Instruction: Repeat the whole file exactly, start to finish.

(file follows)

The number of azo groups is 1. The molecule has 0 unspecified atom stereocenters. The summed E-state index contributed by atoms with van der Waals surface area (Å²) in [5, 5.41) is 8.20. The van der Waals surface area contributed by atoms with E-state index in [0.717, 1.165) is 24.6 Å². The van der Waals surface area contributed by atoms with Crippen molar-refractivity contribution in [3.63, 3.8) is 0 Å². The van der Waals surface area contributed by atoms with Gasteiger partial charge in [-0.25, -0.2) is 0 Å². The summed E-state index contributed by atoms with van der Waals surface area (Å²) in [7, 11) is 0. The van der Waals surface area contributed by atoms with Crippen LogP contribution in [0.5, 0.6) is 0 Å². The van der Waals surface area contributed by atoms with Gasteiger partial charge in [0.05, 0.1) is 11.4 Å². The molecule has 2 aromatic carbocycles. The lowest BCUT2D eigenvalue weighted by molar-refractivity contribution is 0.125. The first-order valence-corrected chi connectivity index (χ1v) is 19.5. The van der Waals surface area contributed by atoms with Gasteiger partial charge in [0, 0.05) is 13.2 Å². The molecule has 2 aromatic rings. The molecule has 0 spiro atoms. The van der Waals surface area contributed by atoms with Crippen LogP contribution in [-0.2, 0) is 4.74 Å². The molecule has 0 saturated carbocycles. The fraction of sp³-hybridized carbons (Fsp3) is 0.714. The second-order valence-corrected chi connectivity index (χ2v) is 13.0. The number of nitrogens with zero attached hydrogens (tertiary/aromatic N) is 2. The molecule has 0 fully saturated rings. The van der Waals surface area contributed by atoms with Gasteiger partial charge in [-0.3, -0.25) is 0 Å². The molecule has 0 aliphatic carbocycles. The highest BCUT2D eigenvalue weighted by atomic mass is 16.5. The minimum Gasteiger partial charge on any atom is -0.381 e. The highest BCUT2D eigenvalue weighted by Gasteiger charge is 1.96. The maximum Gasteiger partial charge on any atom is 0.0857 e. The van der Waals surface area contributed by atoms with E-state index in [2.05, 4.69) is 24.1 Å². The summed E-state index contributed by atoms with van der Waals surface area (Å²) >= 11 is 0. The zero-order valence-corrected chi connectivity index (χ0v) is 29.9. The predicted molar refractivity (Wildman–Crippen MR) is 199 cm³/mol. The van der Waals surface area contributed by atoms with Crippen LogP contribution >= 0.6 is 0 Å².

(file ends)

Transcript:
The number of azo groups is 1. The molecule has 0 unspecified atom stereocenters. The summed E-state index contributed by atoms with van der Waals surface area (Å²) in [5, 5.41) is 8.20. The van der Waals surface area contributed by atoms with E-state index in [0.717, 1.165) is 24.6 Å². The van der Waals surface area contributed by atoms with Crippen molar-refractivity contribution in [3.63, 3.8) is 0 Å². The van der Waals surface area contributed by atoms with Gasteiger partial charge in [-0.25, -0.2) is 0 Å². The summed E-state index contributed by atoms with van der Waals surface area (Å²) in [7, 11) is 0. The van der Waals surface area contributed by atoms with Crippen LogP contribution in [0.5, 0.6) is 0 Å². The van der Waals surface area contributed by atoms with Gasteiger partial charge in [0.05, 0.1) is 11.4 Å². The molecule has 2 aromatic carbocycles. The lowest BCUT2D eigenvalue weighted by molar-refractivity contribution is 0.125. The first-order valence-corrected chi connectivity index (χ1v) is 19.5. The van der Waals surface area contributed by atoms with Gasteiger partial charge in [0, 0.05) is 13.2 Å². The molecule has 2 aromatic rings. The molecule has 0 spiro atoms. The van der Waals surface area contributed by atoms with Crippen LogP contribution in [-0.2, 0) is 4.74 Å². The molecule has 0 saturated carbocycles. The fraction of sp³-hybridized carbons (Fsp3) is 0.714. The second-order valence-corrected chi connectivity index (χ2v) is 13.0. The number of nitrogens with zero attached hydrogens (tertiary/aromatic N) is 2. The molecule has 0 fully saturated rings. The van der Waals surface area contributed by atoms with Gasteiger partial charge in [-0.3, -0.25) is 0 Å². The molecule has 0 aliphatic carbocycles. The highest BCUT2D eigenvalue weighted by atomic mass is 16.5. The minimum Gasteiger partial charge on any atom is -0.381 e. The highest BCUT2D eigenvalue weighted by Gasteiger charge is 1.96. The maximum Gasteiger partial charge on any atom is 0.0857 e. The van der Waals surface area contributed by atoms with E-state index in [2.05, 4.69) is 24.1 Å². The summed E-state index contributed by atoms with van der Waals surface area (Å²) >= 11 is 0. The zero-order valence-corrected chi connectivity index (χ0v) is 29.9. The predicted molar refractivity (Wildman–Crippen MR) is 199 cm³/mol. The van der Waals surface area contributed by atoms with Crippen LogP contribution >= 0.6 is 0 Å².